One way in which investors can track management sentiment is to analyze insider trading activities. These are trades executed by senior management, the board of directors or other significant shareholders.
Many of the investment sites publish insider trading activity, however it can often be misleading. Most of the time, they include all types of insider trades. Why is this a problem?
For the most part, the majority of insider trades are tied to options and warrants. This is not a true reflection of sentiment.
What investors need to look for is insiders who have made trades on the open market. Although insiders can buy or sell a position for a wide-variety of reasons, open market trades that are not tied to options or warrants are usually a pretty good indication of sentiment.
One stock that has seen increased bullish activity is Dream Unlimited (TSX:DRM).
Uptick in trading activity
Dream is a small cap real estate firm that provides real estate asset management and advisory services in Western Canada. In recent months, two members of the management team have making huge buys on the open market.
Jason Lestor, Vice Chair of Development purchased a total of 74,125 shares in 10 separate transactions over two months (May and June). Lestor picked up shares between $7.01 and 7.27 per share. As of writing, he has made out quite well as Dream is currently trading at 8.17 per share.
Lestor’s buys, although significant in their own right pale in comparison to the buys made by President and CEO Michael Cooper. Through his wholly owned corporation, Sweet Dream Partnership, Cooper purchased approximately 1% of the company’s shares outstanding.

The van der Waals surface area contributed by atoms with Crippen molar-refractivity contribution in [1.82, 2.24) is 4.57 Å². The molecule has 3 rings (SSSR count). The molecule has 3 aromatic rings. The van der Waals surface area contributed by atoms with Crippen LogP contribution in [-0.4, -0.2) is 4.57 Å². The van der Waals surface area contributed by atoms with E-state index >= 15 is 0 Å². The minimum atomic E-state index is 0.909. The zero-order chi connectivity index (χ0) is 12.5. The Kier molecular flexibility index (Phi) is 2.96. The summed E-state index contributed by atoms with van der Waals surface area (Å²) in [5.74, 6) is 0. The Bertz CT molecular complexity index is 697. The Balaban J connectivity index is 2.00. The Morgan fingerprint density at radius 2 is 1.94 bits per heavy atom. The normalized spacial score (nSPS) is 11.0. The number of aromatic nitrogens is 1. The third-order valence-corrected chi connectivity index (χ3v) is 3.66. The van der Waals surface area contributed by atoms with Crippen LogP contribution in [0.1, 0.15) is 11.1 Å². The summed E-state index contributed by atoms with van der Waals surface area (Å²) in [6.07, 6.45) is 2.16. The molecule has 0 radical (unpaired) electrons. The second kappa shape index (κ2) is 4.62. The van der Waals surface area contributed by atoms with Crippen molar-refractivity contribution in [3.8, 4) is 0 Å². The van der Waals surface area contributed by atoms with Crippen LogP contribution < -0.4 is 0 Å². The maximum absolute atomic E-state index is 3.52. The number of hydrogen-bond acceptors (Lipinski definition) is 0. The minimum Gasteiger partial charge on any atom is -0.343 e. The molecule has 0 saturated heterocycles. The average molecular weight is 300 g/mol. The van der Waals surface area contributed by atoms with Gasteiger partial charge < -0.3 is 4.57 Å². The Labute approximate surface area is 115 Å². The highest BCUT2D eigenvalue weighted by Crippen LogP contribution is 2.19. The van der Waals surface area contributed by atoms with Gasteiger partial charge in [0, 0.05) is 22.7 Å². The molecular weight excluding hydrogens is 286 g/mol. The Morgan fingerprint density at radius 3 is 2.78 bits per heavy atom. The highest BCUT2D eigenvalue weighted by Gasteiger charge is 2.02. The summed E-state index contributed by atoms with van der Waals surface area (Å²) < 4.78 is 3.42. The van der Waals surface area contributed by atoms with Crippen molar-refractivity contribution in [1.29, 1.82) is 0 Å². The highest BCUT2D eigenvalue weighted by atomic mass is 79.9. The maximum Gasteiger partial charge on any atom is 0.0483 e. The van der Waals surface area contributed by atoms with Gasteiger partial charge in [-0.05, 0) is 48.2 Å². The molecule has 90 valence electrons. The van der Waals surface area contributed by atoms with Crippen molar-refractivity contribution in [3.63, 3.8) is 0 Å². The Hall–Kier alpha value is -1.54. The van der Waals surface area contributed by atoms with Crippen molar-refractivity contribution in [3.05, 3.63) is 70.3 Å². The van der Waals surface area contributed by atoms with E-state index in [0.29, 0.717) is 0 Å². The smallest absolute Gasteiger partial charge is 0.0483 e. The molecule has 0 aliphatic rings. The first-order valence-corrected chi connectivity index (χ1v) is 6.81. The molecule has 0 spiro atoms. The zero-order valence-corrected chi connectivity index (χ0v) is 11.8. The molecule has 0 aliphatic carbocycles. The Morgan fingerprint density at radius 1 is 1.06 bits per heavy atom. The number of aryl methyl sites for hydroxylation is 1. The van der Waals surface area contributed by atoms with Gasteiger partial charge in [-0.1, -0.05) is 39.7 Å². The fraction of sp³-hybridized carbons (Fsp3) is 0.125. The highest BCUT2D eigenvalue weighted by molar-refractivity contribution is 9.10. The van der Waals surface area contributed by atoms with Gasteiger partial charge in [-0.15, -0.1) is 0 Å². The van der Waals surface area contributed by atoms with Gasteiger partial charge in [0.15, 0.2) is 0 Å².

On May 17, Cooper purchased 537,600 shares at a price of $7.45 for a total purchase price of approximately $4 million. He wasn’t done there.
On July 19, Cooper added to 550,000 shares to his position at a price of $7.85 per share. In total, Cooper has spent approximately $8.3 million on Dream shares.
This is clearly a sign that management is confident in the long-term prospects of the company.
Over the past year, Dream has struggled losing approximately 14% of its value. At current price levels, Dream now offers excellent value. It is trading at only 8.69 times forward earnings and below book value (0.82).
The company’s earnings outlooks are a little choppy and they tend to vary year to year. However, analysts are bullish on the company and have a unanimous buy rating on Dream Unlimited with an average one-year price target of $11.30 per share. This implies 39% upside.
At current valuations, the company appears to be undervalued. Management has picked up on this and have been increasing their holdings. It is a strategy that has paid of well for Mr. Lestor and Mr. Cooper thus far.